The Spanish Whistleblower Protection Law
The Spanish transposition of the EU Whistleblower Protection Directive is now in force.
This means it has completed the transposition of the EU Whistleblower Protection Directive's requirements for protecting whistleblowers who report violations of European and national laws.
The EU Directive requires private sector employers regularly employing at least 250 employees, and public sector employers regularly employing at least 50 employees, to establish a secure, confidential whistleblowing channel by the relevant deadlines.
To learn the latest developments and specific details on Spain’s whistleblowing laws, including deadlines for action, complete this form and receive its data sheet.
What is the current status of the Spanish Whistleblower Protection Law?
Like all other members of the European union, Spain is required to transpose the EU Whistleblower Protection Directive into national law, which will become the Spanish Whistleblower Protection Law. The EU Directive obliges businesses with more than 50 employees to have a reporting channel for a broad spectrum of potential whistleblowers, and forbids reprisals against whistleblowers.
The deadline for this transposition was 17th December 2021, which Spain did not meet, although various legislative alternatives have been proposed and at least one proposal for a Spanish Whistleblower Protection law has been rejected by Congress.
In Spain there is currently no national law that specifically regulates whistleblowing. However some regional laws exist in the autonomous regions and a number of sectors are subject to certain provisions related to internal reporting channels and procedures.
Spain currently has no whistleblower protection in its national laws, though some regions and sectors are subject to provisions. Legislative alternatives are currently being proposed to comply with the EU Whistleblower Protection Directive.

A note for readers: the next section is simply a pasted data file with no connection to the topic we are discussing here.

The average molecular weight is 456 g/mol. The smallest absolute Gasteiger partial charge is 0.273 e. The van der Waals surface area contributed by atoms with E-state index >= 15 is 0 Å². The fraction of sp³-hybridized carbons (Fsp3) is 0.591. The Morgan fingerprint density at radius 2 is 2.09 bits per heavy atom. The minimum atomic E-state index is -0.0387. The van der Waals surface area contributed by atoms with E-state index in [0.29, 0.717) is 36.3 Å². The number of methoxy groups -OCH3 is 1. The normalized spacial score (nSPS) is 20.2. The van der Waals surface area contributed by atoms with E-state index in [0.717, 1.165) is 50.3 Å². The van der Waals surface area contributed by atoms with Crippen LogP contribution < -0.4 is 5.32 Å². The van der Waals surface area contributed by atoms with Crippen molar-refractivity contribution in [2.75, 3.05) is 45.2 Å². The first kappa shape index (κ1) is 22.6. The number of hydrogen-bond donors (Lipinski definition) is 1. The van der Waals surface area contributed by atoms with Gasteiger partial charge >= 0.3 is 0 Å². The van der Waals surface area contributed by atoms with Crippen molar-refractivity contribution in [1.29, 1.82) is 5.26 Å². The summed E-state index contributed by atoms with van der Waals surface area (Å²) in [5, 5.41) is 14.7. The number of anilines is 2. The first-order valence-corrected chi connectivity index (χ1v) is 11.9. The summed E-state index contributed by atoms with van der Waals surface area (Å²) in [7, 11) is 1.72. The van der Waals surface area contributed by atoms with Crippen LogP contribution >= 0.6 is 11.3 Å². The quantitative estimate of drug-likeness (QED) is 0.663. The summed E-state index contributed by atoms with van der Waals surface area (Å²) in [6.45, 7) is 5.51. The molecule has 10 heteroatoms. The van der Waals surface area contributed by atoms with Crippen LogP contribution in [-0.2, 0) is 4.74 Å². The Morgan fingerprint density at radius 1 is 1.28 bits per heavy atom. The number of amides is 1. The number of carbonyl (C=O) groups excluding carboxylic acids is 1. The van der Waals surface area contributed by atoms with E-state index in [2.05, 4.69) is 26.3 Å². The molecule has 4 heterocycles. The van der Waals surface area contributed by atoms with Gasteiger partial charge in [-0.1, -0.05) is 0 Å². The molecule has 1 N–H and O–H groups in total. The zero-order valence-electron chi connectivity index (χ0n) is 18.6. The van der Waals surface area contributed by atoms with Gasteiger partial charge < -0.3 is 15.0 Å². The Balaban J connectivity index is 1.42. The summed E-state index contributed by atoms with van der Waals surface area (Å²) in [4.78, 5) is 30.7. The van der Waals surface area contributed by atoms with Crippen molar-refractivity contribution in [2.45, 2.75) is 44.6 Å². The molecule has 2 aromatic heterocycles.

What to do while awaiting the Spanish Whistleblower Protection Law
There is good news for companies with operations in Spain who would prefer to start preparations for compliance now rather than wait for the Spanish law. The EU Directive sets a number of minimum standards that will apply in all member states and to all organisations with more than 50 employees. We recommend that you investigate these minimum requirements (see below) already now, and identify solutions that can help you fulfil them.
- A secure channel for receiving whistleblower reports must be put in place.
- Acknowledgment of the receipt of the report must be provided to the whistleblower within seven days.
- An impartial person or department must be appointed to follow up on the reports.
- Records must be kept of every report received, in compliance with confidentiality requirements.
- There must be diligent follow-up of the report by the designated person or department.
- Feedback about the report follow-up must be given to the whistleblower within three months.
- All processing of personal data must be done in accordance with the GDPR.